When you follow up with your own email to each college to verify that the paperwork was sent (“Did you receive my child’s transcripts and teacher letters of recommendation?”); send two duplicate emails and a copy of the email back to the guidance counselor. Duplicate emails work better than a single email.

If you don’t receive an answer from the colleges within two days (they can screw up too!), email the same email message again (and again, two duplicates with copies to your guidance office) and place in the Subject area the following words: Second Request. Chances  are excellent you’ll get a more immediate response from the colleges.

If school guidance counselors at your high school require that you give them 10X13 envelopes with stamps, plus a separate fee to prepare and mail each application, that’s not unreasonable. Just be certain they understand that you also have terms that they must fulfill.

One of my clients had a son at a parochial school with a strict policy on handling all the paperwork for college. The school was suggesting that their son’s future would be placed in the hands of a guidance counselor who barely knew the student and was managing the paperwork for more than 50 (!) other students.

That’s when you know the red flag of Murphy’s Law is waving triumphantly: if something will go wrong, it will.

No school’s policy that keeps you out of the loop should be respected. I’ve seen students not get into the college of their choice because of a distracted or uncommitted guidance counselor who missed a college’s deadline, or forgot to send the student’s transcript. Such unconscionable possibilities should be addressed from the start of the college admissions process.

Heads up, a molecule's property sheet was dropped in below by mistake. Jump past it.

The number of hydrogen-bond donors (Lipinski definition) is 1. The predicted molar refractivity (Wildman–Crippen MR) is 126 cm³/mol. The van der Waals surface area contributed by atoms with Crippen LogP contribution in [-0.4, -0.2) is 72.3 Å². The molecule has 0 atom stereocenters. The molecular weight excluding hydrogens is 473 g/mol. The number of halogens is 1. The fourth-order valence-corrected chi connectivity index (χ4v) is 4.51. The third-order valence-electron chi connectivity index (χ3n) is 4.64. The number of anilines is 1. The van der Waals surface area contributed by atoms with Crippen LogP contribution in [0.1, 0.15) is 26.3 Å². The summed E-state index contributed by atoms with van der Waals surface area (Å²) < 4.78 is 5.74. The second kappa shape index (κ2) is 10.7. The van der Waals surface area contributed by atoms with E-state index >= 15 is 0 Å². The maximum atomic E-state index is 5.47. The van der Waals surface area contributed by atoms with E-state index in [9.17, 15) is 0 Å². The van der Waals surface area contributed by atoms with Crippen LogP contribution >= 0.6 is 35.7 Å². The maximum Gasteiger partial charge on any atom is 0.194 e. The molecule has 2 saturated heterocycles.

You can be a soft hammer, that is, you should be reasonable. But be persistent. As I always said to my children growing up, persistence pays.

Please forward the link to this blog to a friend who has a high school senior.
__________________
For advice on getting into the right colleges and on time (!), click here.

Advertisements

Tags: , , ,

4 Responses to “Notify The Guidance Counselor Of Your College Admissions Requirements.”

  1. Monica Matthews Says:

    Excellent and timely advice! I love the “soft hammer” visual. Parents can be diligent without being overbearing!

  2. suzanneshaffer Says:

    It’s the little details that can make all the difference. I can attest to having one of those fall through the cracks with my daughter’s high school counselor. It didn’t cost her admission, but it cost her financial aid. Parents need to stay on top of every single detail.

    • Paul H Says:

      What a story! But it’s so COMMON with high schools. Thanks, Suzanne, for your perspective.

Leave a Reply

Fill in your details below or click an icon to log in:

WordPress.com Logo

You are commenting using your WordPress.com account. Log Out / Change )

Twitter picture

You are commenting using your Twitter account. Log Out / Change )

Facebook photo

You are commenting using your Facebook account. Log Out / Change )

Google+ photo

You are commenting using your Google+ account. Log Out / Change )

Connecting to %s


%d bloggers like this: